The innovative business practice of shared value, whereby profit-driven entities undertake social and environmental missions, naturally prompts contemplation of the possibility of legitimate coexistence of such normally divergent positions.  Any such discussion is especially significant today as we celebrate the 45th anniversary of Earth Day, a day set aside by more than 192 countries and 22,000 partners to “activate the environmental movement worldwide, through a combination of education, public policy, and consumer campaigns.”[1]

While the subjects of the environment, climate change and sustainability increase their foothold in all aspects of daily living globally, at first sight one cannot help but ponder the sincerity of many major corporations’ voiced commitment to seek solutions to social and environmental dilemmas.  This is particularly true in light of the fact that so many current environmental and social problems can be traced directly to bad business practices that destroy the environment but increase the bottom lines of these entities.  Such practices include, but are not limited to:

  • Industrial pollution of air, land and water;
  • Depletion of natural resources.
  • Employment of unfair labor practices which result in economic and social consequences detrimental to employees.

The reality is that while the majority of support for environmental protection and sustainability largely has stemmed from a nonprofit grassroots approach, this movement has evolved naturally to become a global concern that features the implementation of innovative products and services that provide solutions to problems while simultaneously allowing the designers the opportunity to earn a living.  The impact of education and technology cannot be underestimated as colleges and universities offer curricula to design and develop products of daily living that are energy-efficient and environmentally friendly.  Additionally, academia and government closely monitor the impact of our activities of daily living on our health and wellbeing, thereby increasing awareness of the need to be mindful of sustainable living.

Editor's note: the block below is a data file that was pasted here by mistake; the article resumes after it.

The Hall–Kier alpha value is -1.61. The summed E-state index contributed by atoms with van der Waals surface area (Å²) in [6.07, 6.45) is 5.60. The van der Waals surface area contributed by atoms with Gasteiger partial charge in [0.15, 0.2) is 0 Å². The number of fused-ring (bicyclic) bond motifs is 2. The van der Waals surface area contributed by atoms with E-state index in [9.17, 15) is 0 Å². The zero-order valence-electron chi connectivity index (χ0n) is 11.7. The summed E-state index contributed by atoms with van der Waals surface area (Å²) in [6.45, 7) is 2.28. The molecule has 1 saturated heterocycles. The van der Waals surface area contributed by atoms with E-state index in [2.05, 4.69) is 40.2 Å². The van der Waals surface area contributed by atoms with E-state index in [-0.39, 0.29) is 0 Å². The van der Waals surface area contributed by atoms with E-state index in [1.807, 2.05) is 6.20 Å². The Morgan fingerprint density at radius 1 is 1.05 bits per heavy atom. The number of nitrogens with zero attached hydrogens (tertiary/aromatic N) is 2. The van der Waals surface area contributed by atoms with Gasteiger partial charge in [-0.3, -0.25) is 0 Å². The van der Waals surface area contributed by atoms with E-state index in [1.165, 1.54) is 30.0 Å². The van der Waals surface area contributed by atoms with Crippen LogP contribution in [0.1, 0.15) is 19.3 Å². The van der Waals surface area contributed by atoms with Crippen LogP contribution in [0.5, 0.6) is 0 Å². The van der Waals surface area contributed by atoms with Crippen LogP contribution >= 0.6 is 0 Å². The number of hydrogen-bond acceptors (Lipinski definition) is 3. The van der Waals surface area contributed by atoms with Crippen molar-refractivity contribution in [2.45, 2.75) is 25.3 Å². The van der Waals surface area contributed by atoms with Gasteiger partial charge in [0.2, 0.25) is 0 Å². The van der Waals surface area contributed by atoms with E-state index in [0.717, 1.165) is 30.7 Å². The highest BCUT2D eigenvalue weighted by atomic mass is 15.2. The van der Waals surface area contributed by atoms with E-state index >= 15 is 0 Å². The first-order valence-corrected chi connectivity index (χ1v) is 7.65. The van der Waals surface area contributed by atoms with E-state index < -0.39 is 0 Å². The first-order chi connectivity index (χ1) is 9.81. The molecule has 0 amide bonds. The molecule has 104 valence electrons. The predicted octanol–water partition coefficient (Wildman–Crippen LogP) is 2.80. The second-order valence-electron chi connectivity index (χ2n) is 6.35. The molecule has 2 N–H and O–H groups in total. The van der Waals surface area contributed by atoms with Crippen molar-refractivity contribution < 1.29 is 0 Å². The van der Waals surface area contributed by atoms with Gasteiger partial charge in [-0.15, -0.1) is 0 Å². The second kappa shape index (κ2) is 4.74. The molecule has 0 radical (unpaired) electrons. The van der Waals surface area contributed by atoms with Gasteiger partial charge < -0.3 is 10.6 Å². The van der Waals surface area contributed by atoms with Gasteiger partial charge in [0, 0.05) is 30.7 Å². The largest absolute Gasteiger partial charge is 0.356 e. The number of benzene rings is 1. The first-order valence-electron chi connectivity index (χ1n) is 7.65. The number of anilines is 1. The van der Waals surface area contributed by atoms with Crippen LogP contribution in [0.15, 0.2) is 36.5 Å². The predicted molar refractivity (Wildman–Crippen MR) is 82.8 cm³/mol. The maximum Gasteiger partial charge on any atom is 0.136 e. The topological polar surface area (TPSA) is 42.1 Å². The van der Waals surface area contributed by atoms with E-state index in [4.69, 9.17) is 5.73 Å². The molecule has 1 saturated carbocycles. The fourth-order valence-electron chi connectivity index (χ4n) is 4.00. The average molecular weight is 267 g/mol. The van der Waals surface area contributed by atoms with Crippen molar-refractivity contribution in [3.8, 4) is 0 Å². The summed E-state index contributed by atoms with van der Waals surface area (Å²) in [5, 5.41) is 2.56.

Corporate participation in shared value projects serves as validation of the strength of shareholders in public businesses and the importance of the consumer in the development of products and services.  The consistent and persistent demand for transparency in the boardroom and accountability in the delivery of products and services contribute to a healthier environment and a safer world.  We now see a stock market that boasts significant economic gain from investment in green commodities, i.e., solar and clean energy exchange traded funds.[2]

The many faces of shared value

Of course, strict oversight of any shared value programs remain a necessity.  We see companies like Nestles, Dow Chemical and even Bain Capital tout shared value programs.  We know of past and present infringements by many of these companies with depletion of natural resources, environmental damage and employee abuse.[3]  Hopefully, the power of the shareholders, combined with strong consumer insistence on sustainability, will help to keep companies in line as they pursue social entrepreneurship.  Add to that the new faces on the shared value side of these businesses, such as Deval Patrick, former governor of Massachusetts, who just accepted a position with Bain Capital to lead its social mission program.[4]

The goal of shared value projects is to make a profit while solving a problem.  The marriage of profit-driven businesses aligned with the conscious of nonprofit businesses could mean endless possibilities.  On this Earth Day 2015, we welcome social entrepreneurs to our army of stewards of the Earth.





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